For a moment on Friday, albeit a brief one, Kyle Busch appeared to get choked up.
After a week in which Busch was punished with the modern-day equivalent of being tarred and feathered following his intentional wreck of Ron Hornaday Jr. in the Texas trucks race, one person may have saved him from the lowest point of his career.
That man was team owner Joe Gibbs.
"Was there a point in which I thought, 'Do I have a ride?' Of course there was. Yeah, I thought that," Busch said Friday in front of a room packed full of reporters at Phoenix International Raceway. "Was there a point in which Joe ever told me, 'Hey, we're looking at terminating this?' No."
It was then that Busch's voice began to waver slightly, the emotion tangible in his words.
"Joe has been there and has stuck by my side and has held my arm through this whole deal," Busch said. "I can't say enough about the man sitting next to me."
Busch has plenty of reason to feel grateful to Gibbs, the legendary NFL coach who became a championship-winning NASCAR team owner.
When it appeared Busch's future with Joe Gibbs Racing – and thus his career with a top-tier race team – was in jeopardy this week, it turned out Gibbs was fighting for the driver behind the scenes all along.
Gibbs, a devout Christian who has written a book about winning at the game of life, decided to practice what he preached. He forgave Busch and tried to help the driver through the storm, working to ensure he would have another chance.
"When you're put in a situation like this, you can really make one of two decisions," Gibbs said. "I think the one (firing Busch) would have been devastating and I think really discouraging for everybody associated with Kyle. ... What I've chosen to do, I want to support Kyle and I feel like this could have a positive impact on Kyle.
"I'm committed to him as a person. I like him; we've gone through a lot together."
M&M's, the candy brand owned by the Mars family, wasn't as forgiving of Busch's latest transgression. The company places an utmost priority on its family-friendly image, and it wanted to send a message to Busch that turning another competitor head-first into the wall out of anger was unacceptable.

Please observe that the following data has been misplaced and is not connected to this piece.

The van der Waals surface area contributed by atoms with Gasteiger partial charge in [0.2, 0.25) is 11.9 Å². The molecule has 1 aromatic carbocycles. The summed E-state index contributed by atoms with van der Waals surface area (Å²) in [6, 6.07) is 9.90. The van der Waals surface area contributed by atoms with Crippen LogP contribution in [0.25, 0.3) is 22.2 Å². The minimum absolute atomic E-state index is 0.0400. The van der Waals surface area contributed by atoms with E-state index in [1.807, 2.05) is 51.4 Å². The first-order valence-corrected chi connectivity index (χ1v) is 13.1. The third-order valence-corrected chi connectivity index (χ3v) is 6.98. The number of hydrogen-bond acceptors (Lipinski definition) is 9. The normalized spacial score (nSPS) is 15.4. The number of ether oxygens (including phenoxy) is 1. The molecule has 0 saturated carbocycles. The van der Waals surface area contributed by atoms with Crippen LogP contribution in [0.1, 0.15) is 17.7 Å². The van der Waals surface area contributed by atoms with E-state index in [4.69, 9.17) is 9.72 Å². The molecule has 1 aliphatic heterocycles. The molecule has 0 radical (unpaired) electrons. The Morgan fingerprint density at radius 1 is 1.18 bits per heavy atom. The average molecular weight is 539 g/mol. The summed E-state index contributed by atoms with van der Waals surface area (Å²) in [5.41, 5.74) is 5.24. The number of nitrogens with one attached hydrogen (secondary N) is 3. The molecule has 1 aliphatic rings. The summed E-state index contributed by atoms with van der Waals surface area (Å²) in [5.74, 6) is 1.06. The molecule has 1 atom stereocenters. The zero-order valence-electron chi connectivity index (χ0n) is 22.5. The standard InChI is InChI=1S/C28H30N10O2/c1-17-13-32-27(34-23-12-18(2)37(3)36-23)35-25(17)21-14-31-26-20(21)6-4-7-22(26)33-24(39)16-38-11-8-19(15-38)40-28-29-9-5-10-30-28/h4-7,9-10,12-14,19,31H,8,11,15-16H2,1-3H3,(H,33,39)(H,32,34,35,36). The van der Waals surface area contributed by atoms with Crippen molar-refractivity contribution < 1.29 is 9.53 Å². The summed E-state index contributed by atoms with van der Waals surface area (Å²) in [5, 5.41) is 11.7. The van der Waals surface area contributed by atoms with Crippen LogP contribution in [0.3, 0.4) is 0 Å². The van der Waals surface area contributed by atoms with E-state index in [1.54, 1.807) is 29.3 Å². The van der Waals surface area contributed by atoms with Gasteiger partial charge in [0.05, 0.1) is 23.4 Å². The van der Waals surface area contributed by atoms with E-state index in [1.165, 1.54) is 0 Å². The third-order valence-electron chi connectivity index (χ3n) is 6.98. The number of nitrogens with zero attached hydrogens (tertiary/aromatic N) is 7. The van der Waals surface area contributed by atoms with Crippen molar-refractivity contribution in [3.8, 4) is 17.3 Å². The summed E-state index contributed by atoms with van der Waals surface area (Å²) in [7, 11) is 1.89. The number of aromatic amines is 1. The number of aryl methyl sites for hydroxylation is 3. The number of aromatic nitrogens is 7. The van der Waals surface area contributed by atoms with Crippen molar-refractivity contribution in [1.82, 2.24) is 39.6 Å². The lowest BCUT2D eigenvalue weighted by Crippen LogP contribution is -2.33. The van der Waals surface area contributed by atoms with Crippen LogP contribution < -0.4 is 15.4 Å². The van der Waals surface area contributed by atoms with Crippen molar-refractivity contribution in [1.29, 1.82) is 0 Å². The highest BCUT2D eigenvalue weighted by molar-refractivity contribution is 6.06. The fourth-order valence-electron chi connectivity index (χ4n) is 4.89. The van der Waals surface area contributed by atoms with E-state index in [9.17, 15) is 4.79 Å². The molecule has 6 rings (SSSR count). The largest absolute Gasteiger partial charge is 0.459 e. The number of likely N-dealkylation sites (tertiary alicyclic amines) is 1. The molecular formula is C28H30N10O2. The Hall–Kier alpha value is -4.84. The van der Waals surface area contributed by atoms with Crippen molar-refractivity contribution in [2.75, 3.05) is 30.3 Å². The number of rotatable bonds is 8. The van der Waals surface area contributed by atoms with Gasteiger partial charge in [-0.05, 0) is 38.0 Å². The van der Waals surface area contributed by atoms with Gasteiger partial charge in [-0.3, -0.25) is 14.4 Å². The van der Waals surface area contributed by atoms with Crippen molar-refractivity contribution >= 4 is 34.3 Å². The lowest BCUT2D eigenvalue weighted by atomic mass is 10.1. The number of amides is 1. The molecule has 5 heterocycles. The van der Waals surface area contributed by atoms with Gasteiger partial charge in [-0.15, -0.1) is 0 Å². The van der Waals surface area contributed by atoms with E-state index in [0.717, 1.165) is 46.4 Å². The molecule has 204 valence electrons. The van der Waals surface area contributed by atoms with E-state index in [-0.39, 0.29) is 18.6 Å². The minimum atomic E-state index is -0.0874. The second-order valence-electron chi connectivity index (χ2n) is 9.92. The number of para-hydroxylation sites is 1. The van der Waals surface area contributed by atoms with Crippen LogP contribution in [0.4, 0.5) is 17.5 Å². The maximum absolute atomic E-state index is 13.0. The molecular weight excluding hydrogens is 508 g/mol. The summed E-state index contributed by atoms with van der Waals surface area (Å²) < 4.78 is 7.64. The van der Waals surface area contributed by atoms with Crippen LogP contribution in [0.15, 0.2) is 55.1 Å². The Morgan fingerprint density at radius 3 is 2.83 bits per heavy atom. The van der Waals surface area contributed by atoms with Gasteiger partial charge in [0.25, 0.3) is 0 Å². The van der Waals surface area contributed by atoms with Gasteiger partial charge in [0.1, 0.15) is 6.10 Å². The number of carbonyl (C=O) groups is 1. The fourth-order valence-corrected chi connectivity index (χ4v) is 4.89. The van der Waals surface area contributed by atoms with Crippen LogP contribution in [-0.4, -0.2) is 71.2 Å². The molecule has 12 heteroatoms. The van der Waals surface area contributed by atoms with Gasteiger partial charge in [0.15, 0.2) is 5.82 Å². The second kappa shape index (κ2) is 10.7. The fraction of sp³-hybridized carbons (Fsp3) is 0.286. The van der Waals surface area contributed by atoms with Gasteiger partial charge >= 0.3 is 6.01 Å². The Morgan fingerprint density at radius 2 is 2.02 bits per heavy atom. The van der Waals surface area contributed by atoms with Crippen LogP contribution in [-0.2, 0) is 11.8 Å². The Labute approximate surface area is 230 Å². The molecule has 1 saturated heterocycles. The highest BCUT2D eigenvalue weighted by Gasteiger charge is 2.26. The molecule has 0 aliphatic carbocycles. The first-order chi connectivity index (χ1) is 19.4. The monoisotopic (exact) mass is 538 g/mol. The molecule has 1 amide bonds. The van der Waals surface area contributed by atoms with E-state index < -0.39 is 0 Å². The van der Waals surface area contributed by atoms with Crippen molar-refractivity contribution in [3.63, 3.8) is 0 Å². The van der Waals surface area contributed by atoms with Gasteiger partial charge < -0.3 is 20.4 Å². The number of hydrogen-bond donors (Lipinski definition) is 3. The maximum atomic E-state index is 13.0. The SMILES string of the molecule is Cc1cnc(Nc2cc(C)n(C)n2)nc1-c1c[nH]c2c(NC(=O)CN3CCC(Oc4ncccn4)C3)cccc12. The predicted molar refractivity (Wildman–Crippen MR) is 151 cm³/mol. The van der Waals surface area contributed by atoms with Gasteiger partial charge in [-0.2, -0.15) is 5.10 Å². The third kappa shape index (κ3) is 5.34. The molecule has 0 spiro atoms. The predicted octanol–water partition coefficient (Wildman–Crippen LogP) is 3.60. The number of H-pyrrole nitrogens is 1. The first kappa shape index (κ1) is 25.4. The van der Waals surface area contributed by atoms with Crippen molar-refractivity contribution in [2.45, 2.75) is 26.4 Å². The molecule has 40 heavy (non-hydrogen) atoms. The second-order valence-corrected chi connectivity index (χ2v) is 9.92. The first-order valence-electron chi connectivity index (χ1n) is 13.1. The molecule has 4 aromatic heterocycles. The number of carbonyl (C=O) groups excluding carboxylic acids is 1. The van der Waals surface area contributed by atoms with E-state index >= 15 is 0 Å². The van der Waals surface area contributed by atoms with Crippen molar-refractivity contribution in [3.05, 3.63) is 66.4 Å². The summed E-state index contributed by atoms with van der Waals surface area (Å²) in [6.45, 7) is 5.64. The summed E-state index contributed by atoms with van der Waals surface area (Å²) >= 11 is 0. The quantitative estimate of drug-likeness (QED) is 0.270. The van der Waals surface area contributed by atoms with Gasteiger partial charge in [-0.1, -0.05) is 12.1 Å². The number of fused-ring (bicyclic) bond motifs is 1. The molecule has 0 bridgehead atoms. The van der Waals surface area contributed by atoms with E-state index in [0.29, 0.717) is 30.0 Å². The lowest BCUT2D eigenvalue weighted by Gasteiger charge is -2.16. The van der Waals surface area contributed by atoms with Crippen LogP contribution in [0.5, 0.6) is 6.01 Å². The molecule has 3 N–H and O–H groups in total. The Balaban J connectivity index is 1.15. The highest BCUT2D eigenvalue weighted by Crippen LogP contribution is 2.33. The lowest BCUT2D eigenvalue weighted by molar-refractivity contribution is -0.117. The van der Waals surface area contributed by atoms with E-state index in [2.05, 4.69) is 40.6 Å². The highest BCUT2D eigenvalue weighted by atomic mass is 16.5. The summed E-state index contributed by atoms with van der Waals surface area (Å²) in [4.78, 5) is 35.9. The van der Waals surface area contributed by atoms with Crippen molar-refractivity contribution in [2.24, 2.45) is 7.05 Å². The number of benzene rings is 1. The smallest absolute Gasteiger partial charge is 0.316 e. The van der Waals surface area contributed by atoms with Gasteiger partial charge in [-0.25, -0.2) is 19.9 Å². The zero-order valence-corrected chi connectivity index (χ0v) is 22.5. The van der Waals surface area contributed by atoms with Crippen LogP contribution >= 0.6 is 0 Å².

We don't know yet whether or not M&M's initially wanted to bail on Busch altogether (M&M's will be back on Busch's car in 2012). But we do know the Mars family didn't want to end its relationship with Gibbs himself.
So throughout the week and all the way until late Thursday night, Gibbs and M&M's worked to figure out a solution that was acceptable to both parties.
They concluded M&M's would come off the car for the final two races of the season, replaced by longtime Gibbs supporter Interstate Batteries.
Since there's a very small chance Interstate is paying the same amount as M&M's would have, it's likely Busch is taking a hit in his wallet over the next two weeks as well.
Gibbs declined comment when asked the details of the financial agreement, but said Busch would incur "other financial penalties and stuff that we're working through."
Busch, though, is likely thankful just to still have a job. If Gibbs had decided to fire him, Busch's links to nearly all the upper-echelon NASCAR teams would have been broken.
His odds of finding a competitive ride for next season would have been slim.
And as Busch sat back and had time to reflect this week, he undoubtedly realized Gibbs was his strongest and most loyal supporter outside of his family.
If Busch ever redeems himself in the eyes of NASCAR fans, it will be years from now. He has a long way to go.
But as long as Gibbs stands by him, he at least has a chance.
"There's an opportunity for me to become a better person, to grow and learn from this," Busch said. "I'm looking forward to those days."